Top 10 Stop Smoking Myths

Kate, one of our Advanced Nurse Practitioners, busts the top 10 myths about quitting smoking in this article. Organisations can provide access to our Quit Smoking service to their employees, customers, members or policyholders.

 

1. It’s not the right time for me to quit smoking

It is true that it is best not to set a quit date during a particularly stressful period in your life or when you have a big event coming up. Set a quit date that works for you, such as the beginning of a holiday or when your diary is clear. Think about what makes you want a cigarette, such as having a cup of coffee or going to the pub, and pick a day when you can avoid these triggers. It is a good idea to tell your family and friends that you’re planning to quit and why. It might also be a good idea to tell your work colleagues you’re planning on quitting so they don’t offer you a cigarette or put temptation in your way.

 

2. Nicotine replacement therapy is harmful

Nicotine is a very addictive substance, but it isn’t harmful. The tar, carbon monoxide, and over 4,000 toxic chemicals found in cigarettes can cause severe damage to your health. Nicotine Replacement Therapy can help you to stop smoking. It will give you a clean, safe dose of nicotine to help reduce cravings and withdrawals.

 

3. I will put on weight if I stop smoking

Many people have concerns that they will gain weight when they give up smoking. It is possible that some people will put on weight; this is down to nicotine suppressing the body’s natural appetite and making it burn calories faster. If you quit smoking and replace it with only eating unhealthy foods, you’re likely to put on a small amount of weight. However, if you stop smoking and try to maintain a healthy diet, you’ll unlikely gain weight.

It is important to remember that not everyone who quits smoking will gain weight. Your decisions about what you eat and how active you are will affect your weight.

 

4. Smoking will not harm my looks

It has been shown that smoking ages the skin by dehydrating it, depleting it of essential nutrients, and depriving it of oxygen. The more a person smokes, the greater the risk of premature wrinkling, as it increases the production of an enzyme that breaks down collagen in the skin. Smokers in their 40s often have as many facial wrinkles as non-smokers in their 60s. Smoking can also stains your teeth and makes them yellow.

 

5. My smoking doesn’t harm anyone, so why does it matter?

Second-hand smoke is dangerous, especially for children. Children breathe faster than adults, meaning they take in more harmful chemicals from second-hand smoke.

People who breathe in second-hand smoke regularly are more likely to get the same diseases as smokers, including lung cancer and heart disease.

Pregnant women exposed to passive smoke are more prone to premature birth, and their baby is more at risk of low birth weight and sudden infant death syndrome (cot death).

 

6. It’s too late to quit- the damage is already done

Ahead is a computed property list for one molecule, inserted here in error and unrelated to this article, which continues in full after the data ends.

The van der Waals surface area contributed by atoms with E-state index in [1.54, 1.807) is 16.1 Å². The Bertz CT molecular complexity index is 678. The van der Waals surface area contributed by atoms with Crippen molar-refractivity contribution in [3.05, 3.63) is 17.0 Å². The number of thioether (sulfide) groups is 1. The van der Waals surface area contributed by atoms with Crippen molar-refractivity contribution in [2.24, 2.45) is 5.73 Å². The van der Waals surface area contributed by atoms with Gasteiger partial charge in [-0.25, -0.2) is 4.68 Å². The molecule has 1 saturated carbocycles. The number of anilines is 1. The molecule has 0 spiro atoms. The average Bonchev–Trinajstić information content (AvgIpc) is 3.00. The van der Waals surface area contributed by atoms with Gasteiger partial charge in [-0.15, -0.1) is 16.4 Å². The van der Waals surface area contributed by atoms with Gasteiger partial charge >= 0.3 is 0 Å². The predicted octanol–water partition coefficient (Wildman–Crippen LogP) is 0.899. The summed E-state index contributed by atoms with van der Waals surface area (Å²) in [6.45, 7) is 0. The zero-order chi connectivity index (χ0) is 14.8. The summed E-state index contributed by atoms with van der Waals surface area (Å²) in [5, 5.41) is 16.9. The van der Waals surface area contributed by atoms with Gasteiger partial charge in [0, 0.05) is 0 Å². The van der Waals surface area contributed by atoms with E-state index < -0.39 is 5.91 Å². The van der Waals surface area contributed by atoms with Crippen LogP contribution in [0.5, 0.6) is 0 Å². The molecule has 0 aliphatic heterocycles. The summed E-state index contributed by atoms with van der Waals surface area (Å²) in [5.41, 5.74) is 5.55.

You might feel that because you smoke, you’ve already increased your chance of getting a smoking-related disease and that quitting now won’t make any difference.

It is never too late to stop smoking. As soon as you quit, your body will begin to repair itself. You will notice improvements in your sense of taste and smell just a few days after stopping; within a few months, your lung capacity improves by around 10%, and within a year, you’ll have a reduced risk of cardiovascular and respiratory disease.

You’ll also improve the health of your family and friends by protecting them from second-hand smoke.

 

7. I’ll get too stressed if I quit smoking

Despite this popular myth, it’s been proven that non-smokers usually have lower stress levels than smokers. Much of the apparent calming effect of a cigarette is simply due to the relief of symptoms (such as irritability, anxiety, and restlessness) caused by nicotine withdrawal. Also, some of the relaxation from smoking is from taking a break and a few deep breaths, not the cigarette itself.

 

8. Hand-rolled tobacco is healthier for me

You may think it’s safer to smoke hand-rolled tobacco rather than cigarettes. It can be cheaper, but roll-ups expose smokers to 4,000 toxic chemicals through their smoke, many of them poisonous and carcinogenic.

Nicotine and tar levels are higher in roll-ups than in most ordinary cigarettes. Many people who smoke roll-ups don’t use a filter, so they inhale more tar and nicotine.

 

9. I only smoke a few cigarettes a day, so it’s harmless

Research has shown the health risks from light smoking are substantial. Smokers of only 1-4 cigarettes per day have three times the risk of dying from a heart attack and 3-5 times the risk of lung cancer compared to non-smokers. Overall their risk of death from any cause is increased by 57% compared to non-smokers.

 

10. I can quit with willpower alone

Many people try to quit smoking with willpower alone, but it’s much easier to go smoke-free with the right help and support. Everybody is different, so it’s essential to have a plan that works for you when quitting smoking.

 

 

For more information, visit our Quit Smoking page. 

Share:

Latest Blogs

Send Us A Message

Opinion PDF's

Please enter your email for instant download.